Think back to the end of the 2020 state legislative sessions. Legislative chambers across the country closed their doors as the pandemic spread. Some, like in Georgia, hit the pause button due to COVID-19 outbreaks among members then finished up in the summer. The public and lobbyists weren’t allowed in the building.
It’s looking like the 2021 sessions will be a legislative Groundhog Day (and not in a funny, Bill Murray, kind of way).
That got me thinking about what impact closed doors will have on public affairs and government relations efforts.
Traditionally, lobbying and grassroots/tops efforts are effective because relationships are built between policymakers and policy influencers…even down to a registered nurse walking the halls of the statehouse on “lobbying day.” Much of the work done between legislators and those seeking to influence legislation is informal–a quick conversation in the hallways, a request to get a member talking about a specific topic in caucus, some small talk over coffee in the atrium.
That’s gone in 2021.
So how can public affairs practitioners and lobbyists gin up the chatter under the dome of the Capitol if they’re not allowed in the building?
Think about this: legislators are elected, which requires campaigns, which is based on polling. They use data to guide their campaign strategy. The same holds true once those candidates take office; lawmakers are anxious to know which way the wind is blowing so they can make constituent-informed decisions.
If you can get polling data from a reputable firm with a successful track record in 2020 (we might be able to point you in the right direction 😉) in the hands and inboxes of legislators, they’re going to talk about it. They’re going to pay attention to it. They’re going to share it with their colleagues. And they’re going to do all of that because nothing is more important to lawmakers than the opinions of the people that elected them…the same people that will decide whether they’re reelected next cycle.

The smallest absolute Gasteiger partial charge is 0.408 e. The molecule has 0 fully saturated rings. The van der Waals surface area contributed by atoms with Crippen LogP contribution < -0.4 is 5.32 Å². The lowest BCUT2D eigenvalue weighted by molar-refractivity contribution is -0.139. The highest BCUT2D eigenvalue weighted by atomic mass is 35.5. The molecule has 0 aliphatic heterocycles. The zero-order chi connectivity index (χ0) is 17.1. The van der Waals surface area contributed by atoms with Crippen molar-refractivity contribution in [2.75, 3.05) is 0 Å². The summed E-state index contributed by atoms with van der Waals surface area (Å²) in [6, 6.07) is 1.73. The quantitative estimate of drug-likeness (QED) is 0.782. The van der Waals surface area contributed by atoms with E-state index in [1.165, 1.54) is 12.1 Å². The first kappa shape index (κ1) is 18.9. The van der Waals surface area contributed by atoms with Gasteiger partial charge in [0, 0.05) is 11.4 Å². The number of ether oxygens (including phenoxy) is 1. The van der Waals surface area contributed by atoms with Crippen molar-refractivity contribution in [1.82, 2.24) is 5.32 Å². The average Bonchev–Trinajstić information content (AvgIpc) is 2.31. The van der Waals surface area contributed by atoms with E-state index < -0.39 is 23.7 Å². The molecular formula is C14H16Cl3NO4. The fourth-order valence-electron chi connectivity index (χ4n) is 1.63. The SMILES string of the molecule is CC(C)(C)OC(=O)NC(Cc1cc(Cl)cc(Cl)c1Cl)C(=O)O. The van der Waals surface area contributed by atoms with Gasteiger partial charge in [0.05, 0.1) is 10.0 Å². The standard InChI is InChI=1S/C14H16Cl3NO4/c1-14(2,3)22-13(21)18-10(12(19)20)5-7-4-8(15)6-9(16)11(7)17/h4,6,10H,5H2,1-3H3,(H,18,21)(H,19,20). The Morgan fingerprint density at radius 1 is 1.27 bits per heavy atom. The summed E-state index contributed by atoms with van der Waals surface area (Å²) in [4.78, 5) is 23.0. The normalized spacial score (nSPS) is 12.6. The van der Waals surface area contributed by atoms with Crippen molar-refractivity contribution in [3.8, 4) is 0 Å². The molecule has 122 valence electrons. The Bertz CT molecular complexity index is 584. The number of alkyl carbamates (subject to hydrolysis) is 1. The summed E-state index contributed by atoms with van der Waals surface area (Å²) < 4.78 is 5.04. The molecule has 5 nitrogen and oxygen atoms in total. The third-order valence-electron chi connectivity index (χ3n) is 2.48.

The only thing more powerful than a spokesperson in the halls of a Capitol is the collective voice of legislators’ constituents back home.
With trustworthy data in hand, it’s not just you saying “vote ‘yes’” or “vote ‘no’” but their constituents voicing their desires and concerns through the results of a survey.
While you may never have asked your clients to make a polling investment before, this year is different. Likely you have suggested it in the past, but the client shot it down because of the massive price of traditional (read: old-school) polling.
You might be surprised what options exist to better align your need for data to drive conversation and clients’ expectations around budget.
Either way, the old rules are out the window and it’s time to think about new approaches to persuading policymakers. While it may be months before this pandemic finally ends, polling is your cure for public affairs in 2021.
Cygnal is an award-winning national public opinion and predictive analytics firm that pioneered multi-mode polling and peer-to-peer text collection. Cyngal was recently named the #1 private pollster and the #2 pollster overall by Nate Silver’s FiveThirtyEight, as well as the #1 most accurate polling and research firm in the country for 2018 by The New York Times. Its team members have worked in 48 states on more than 1,100 corporate, public affairs, and political campaigns.